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Don’t you just love it when a medical scientist or expert of the sort goes on the record with an announcement claiming things like: Beer is good for you? So many of these so-called experts offer contradicting claims, so in the end, why not go with the old sex psychologist, Dr. Ruth’s motto: If it feels good, do it?

You don’t have to be a scientist or a doctor to understand that almost anything in excess is bad for you, while almost anything in moderation is not. Beer, for example, when consumed moderately, provides more than nine essential nutrients and six distinct health benefits, according to natural foods authors Larry and Oksana Ostrovsky. What better way to enjoy those nutrients than at one of the biggest beer sampling events in the Midwest, Cityview’s annual Brewfest returning to Principal Park on Saturday, June 20?

Yes, it’s that time of year again. One might argue that, after six consecutive years of growing Brewfest into the massive beer sampling event that it has become, there is little left to say about the same old thing. But when it comes to beer, especially craft beer, it’s never the same old thing — it’s a fluid subject matter — and we’re never short for words. Neither are the brew masters who make it out to Principal Park to tout their latest masterpieces. As much as it is a science, brewing beer is also an art form. And the brewer’s canvas is the palate of an eclectic group of ticket-holders who arrive thirsty to tasting events such as Brewfest.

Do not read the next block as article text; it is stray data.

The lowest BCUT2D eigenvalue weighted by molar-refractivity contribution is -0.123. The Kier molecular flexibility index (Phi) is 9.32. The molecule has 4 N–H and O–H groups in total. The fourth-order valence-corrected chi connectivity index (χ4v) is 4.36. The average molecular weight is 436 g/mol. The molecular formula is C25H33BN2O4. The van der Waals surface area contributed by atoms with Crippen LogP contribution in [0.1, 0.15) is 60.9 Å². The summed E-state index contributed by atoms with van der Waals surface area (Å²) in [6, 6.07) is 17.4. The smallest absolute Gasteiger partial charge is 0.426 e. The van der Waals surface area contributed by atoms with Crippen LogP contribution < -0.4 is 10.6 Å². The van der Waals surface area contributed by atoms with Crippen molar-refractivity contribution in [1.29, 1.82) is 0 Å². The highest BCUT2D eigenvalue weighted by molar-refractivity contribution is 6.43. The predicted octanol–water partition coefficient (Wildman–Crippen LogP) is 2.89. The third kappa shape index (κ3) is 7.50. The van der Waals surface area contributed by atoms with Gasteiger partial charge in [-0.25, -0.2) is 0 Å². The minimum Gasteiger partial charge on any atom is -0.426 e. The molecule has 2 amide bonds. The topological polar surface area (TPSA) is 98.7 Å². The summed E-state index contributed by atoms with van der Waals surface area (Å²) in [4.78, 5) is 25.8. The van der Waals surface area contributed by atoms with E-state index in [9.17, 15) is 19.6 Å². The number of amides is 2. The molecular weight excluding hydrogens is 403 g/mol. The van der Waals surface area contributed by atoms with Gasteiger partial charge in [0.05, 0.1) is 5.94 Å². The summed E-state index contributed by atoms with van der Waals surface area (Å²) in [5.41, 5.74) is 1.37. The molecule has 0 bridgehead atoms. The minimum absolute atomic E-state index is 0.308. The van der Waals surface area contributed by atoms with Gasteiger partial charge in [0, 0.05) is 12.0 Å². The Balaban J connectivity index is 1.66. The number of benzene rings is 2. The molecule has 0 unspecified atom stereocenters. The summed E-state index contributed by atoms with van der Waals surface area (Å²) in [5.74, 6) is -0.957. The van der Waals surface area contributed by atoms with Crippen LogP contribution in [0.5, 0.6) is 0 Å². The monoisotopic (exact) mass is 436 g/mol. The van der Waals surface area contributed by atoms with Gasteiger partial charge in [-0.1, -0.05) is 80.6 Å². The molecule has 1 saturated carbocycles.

“We are really thankful that Cityview puts on Brewfest year after year. It raises awareness in craft beer,” said Deschutes Brewery southern zone event manager Erik Frank. “Craft beer is the only beer category that has grown significantly over the last five years — in fact, it’s double-digit growth. However, craft beer sales are only 5 to 6 percent of the total beer sales nationally.”

cover Woody_Deschutes BreweryDeschutes Brewery recently announced its inclusion into the lineup of nearly 500 different beers from around the world, using Cityview’s 2013 Brewfest as a launching pad to introduce its products to the Iowa market. Its representatives supplied Cityview with a sample six-pack of those it will be touting at this year’s event. Deschutes is the proud mother to craft beer’s No. 1 selling porter brand, Black Butte Porter. Black Butte Porter is a creamy, dark ale with complex layers, including a hop edge and a chocolate finish. A second Iowa debut flavor is the aromatically complex Mirror Pond Pale Ale made with a Cascade hop. Deschutes will also introduce Iowans to Chainbreaker White IPA, which holds coriander and sweet orange peel flavors, citrus-packed and silky smooth going down. The fourth craft is a perfect choice for a July tasting event, Twilight Summer Ale. Made with select malts and a heady dose of bold Amarillo hops, this Deschutes blend is lighter, making it a prime summertime choice.